A coalition of educational associations has urged Philip Hammond to increase funding for sixth forms as part of the upcoming budget
12 associations representing school and college leaders, governors, students, teachers and support staff in England have written to Philip Hammond, urging him to increase funding for sixth form education as part of the new budget.
The letter marks the launch of the associations’ Raise the Rate campaign, aimed at increasing the funding rate for sixth form students. It has been frozen at £4,000 per student, per year since 2013.
In the letter, the associations claim that a combination of funding cuts and cost increases ‘has left much less money for schools and colleges to spend on the front line education of students at a time when the needs of young people have become increasingly complex (for example the sharp rise in students experiencing mental health problems).’
The associations used recent research from London Economics to press for a £760 per student increase to sixth form funding – which should be raised in line with inflation each year – as ‘only a significant increase in the national funding rate for 16 to 18 year olds will make it possible for the government to meet its objectives for a strong post-Brexit economy and a socially mobile, highly educated workforce.’
The £760 increase is described as the ‘minimum required’ to increase student support services to the required level.
However, the associations are realistic – major funding decisions are not likely to be taken until next year’s spending review, and would not take effect until 2020/21. As such, they urge Hammond to introduce a ‘modest increase’ to the funding rate of at least £200 per student in next week’s budget ‘to provide some much needed financial stability and ensure that schools and colleges can continue to deliver the high class education our young people deserve.’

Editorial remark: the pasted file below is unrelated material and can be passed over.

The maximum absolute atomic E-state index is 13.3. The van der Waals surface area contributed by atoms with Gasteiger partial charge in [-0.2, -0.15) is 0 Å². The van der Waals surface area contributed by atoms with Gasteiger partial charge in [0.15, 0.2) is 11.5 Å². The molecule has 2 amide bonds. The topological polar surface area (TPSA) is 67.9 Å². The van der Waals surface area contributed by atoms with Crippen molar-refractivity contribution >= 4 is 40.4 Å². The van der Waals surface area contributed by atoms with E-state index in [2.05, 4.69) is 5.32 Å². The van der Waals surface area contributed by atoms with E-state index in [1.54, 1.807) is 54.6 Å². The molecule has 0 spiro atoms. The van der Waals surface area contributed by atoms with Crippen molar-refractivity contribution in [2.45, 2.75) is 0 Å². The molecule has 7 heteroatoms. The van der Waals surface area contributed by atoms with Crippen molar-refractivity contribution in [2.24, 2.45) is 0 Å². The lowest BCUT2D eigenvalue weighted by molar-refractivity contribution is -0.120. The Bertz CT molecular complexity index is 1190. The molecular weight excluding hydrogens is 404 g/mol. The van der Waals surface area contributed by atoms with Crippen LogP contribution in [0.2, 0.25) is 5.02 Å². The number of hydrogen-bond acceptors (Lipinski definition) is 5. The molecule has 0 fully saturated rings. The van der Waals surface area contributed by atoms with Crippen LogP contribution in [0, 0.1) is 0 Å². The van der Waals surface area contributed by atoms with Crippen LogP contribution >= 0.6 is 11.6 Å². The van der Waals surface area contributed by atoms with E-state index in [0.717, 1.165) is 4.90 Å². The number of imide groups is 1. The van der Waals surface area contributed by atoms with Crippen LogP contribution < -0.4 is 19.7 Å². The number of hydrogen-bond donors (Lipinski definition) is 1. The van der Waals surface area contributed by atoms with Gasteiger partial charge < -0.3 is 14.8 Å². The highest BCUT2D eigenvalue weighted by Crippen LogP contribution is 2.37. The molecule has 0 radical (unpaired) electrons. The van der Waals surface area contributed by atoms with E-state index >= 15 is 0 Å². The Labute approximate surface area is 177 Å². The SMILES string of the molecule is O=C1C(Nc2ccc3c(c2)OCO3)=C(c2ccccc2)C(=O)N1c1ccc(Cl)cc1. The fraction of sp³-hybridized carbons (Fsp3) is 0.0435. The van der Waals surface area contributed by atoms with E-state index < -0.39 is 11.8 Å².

Various associations have commented:
Geoff Barton, general secretary of the Association of School and College Leaders said:
“It makes no sense whatsoever that the basic funding rate in sixth forms and colleges is a miserly £4,000 per student, while universities are charging tuition fees of up to £9,250, often for fewer teaching hours. Government cuts to 16-18 education have severely damaged a sector which is pivotal to the life chances of young people, and an immediate funding uplift is essential.”
Mary Bousted and Kevin Courtney, joint general secretaries of the National Education Union said:
“Cuts to sixth form education have been particularly severe. Teachers in sixth form colleges and schools with sixth forms have seen the damage done by the cuts. The government must reverse the cuts to sixth form education.”
Emily Chapman, vice president (further education) of the National Union of Students said:
“Successive budget cuts have left many colleges in a state of financial instability. The result has been course closures, cuts to student support, and reductions in teaching provision. For too long students have had to make decisions about their future and learning prospects based on affordability, this is wrong. The chancellor must take note and implement the proposals that are long overdue.”
David Hughes, chief executive of the Association of Colleges said: